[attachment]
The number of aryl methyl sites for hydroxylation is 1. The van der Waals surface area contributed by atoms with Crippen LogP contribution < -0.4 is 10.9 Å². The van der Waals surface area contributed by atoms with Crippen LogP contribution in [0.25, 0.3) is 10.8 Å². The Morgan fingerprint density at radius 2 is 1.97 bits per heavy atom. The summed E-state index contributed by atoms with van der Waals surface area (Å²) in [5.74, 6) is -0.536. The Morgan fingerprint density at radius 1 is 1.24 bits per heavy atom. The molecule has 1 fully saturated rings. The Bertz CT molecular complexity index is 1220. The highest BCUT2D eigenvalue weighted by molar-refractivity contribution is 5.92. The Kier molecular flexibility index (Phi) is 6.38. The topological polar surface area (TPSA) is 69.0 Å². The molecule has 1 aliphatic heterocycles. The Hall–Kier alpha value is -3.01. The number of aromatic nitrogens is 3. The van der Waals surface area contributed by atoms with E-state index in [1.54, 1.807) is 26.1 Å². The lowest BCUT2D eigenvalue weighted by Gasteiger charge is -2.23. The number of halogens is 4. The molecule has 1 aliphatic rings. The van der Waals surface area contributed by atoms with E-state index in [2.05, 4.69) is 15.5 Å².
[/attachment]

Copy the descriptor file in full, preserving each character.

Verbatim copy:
The number of aryl methyl sites for hydroxylation is 1. The van der Waals surface area contributed by atoms with Crippen LogP contribution < -0.4 is 10.9 Å². The van der Waals surface area contributed by atoms with Crippen LogP contribution in [0.25, 0.3) is 10.8 Å². The Morgan fingerprint density at radius 2 is 1.97 bits per heavy atom. The summed E-state index contributed by atoms with van der Waals surface area (Å²) in [5.74, 6) is -0.536. The Morgan fingerprint density at radius 1 is 1.24 bits per heavy atom. The molecule has 1 fully saturated rings. The Bertz CT molecular complexity index is 1220. The highest BCUT2D eigenvalue weighted by molar-refractivity contribution is 5.92. The Kier molecular flexibility index (Phi) is 6.38. The topological polar surface area (TPSA) is 69.0 Å². The molecule has 1 aliphatic heterocycles. The Hall–Kier alpha value is -3.01. The number of aromatic nitrogens is 3. The van der Waals surface area contributed by atoms with E-state index in [1.54, 1.807) is 26.1 Å². The lowest BCUT2D eigenvalue weighted by Gasteiger charge is -2.23. The number of halogens is 4. The molecule has 1 aliphatic rings. The van der Waals surface area contributed by atoms with E-state index in [2.05, 4.69) is 15.5 Å².